“The UT Health San Antonio campus is an academic and work home for all of us. That’s why each of us should help bear the responsibility to keep it safe and welcoming,” said John Kaulfus, EdD, the university’s chief student affairs officer and Title IX director.
One way to do that is to schedule important bystander intervention training for your department and team members, said Kaulfus.
The Bystander Intervention Initiative can help all members of the university community learn how to recognize and respond to risky and potentially harmful behaviors — whether it’s sexual harassment, relationship violence or any form of sex-based discrimination.
One of the most important ways the university can empower employees and learners to recognize and reduce harm and work toward a campus community free of sex discrimination and sexual harassment is with an ongoing focus on education and prevention efforts.
The philosophy and practice of bystander intervention centers around first recognizing a potentially harmful situation or interaction and then choosing to respond in a way that could positively influence the outcome.
“Training that empowers learners and employees to be active bystanders includes not only greater awareness about sexual assault, sexual harassment and sex-based discrimination, but also resources for creating a campus culture where hate speech, bias incidents and harassment are not tolerated,” said Derek Bell, deputy Title IX coordinator and investigator.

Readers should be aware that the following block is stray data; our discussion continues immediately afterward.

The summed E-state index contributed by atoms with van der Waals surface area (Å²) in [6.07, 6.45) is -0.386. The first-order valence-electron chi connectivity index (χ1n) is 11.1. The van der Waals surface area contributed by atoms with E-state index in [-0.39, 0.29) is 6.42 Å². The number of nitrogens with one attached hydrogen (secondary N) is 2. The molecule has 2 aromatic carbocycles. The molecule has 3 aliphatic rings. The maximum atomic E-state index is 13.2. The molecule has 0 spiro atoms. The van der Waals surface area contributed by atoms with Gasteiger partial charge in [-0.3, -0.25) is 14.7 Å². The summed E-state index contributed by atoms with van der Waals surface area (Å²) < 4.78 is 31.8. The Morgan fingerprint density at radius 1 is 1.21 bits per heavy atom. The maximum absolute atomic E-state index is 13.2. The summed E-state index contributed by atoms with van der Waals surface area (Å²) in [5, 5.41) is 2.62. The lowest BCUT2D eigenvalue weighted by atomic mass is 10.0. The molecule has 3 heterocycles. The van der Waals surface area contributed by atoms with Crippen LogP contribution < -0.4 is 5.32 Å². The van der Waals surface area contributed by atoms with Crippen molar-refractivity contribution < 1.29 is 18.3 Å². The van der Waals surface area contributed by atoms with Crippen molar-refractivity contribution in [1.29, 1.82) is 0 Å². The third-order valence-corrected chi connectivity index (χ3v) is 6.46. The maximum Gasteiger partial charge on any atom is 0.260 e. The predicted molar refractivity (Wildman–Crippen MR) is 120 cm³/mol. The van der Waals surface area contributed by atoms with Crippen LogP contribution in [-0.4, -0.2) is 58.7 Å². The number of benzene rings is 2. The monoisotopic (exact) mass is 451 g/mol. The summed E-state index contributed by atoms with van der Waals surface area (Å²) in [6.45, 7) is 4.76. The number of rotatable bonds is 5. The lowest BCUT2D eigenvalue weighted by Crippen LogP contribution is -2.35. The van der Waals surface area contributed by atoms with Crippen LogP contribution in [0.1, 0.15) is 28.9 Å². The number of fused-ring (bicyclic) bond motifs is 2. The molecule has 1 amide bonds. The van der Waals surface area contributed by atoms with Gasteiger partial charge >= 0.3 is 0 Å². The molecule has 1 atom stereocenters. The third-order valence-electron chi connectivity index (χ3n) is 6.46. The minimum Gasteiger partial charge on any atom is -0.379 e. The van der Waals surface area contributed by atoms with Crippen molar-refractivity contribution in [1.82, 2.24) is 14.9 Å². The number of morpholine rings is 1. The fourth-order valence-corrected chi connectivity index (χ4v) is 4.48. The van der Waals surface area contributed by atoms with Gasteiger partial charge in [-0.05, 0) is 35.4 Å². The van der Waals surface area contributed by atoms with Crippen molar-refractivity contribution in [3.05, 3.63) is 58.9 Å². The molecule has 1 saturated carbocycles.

“Depending on your role, some individuals may have responsibilities to report misconduct. The university’s bystander intervention initiative also provides training and education to help individuals identify their specific roles and responsibilities,” said Juliette Montemayor, deputy Title IX coordinator and investigator.
Four ways to engage
Regardless of role, every member of the campus community can take action to intervene or let someone know they have experienced or witnessed harmful behavior. Among the actions you can take to help keep others safe:
- Direct. Speak up. Directly ask an individual to stop a harmful behavior.
- Distract. Intentionally derail or try to de-escalate the situation by distracting either the harasser or the target with conversation unrelated to the incident.
- Delegate. Enlist the assistance of another person, possibly someone in a position with more perceived authority.
- Delay. If it’s unsafe or you are unable to intervene in the moment, check afterward with the person being harassed to learn how you can offer support.
“As our university continues to grow, everyone has a role to play in looking out for the well-being and safety of other members of our community,” said Kaulfus. “Together, we make a difference, and we make lives better.”
Learn more about the university’s Bystander Intervention Initiative and specific training opportunities.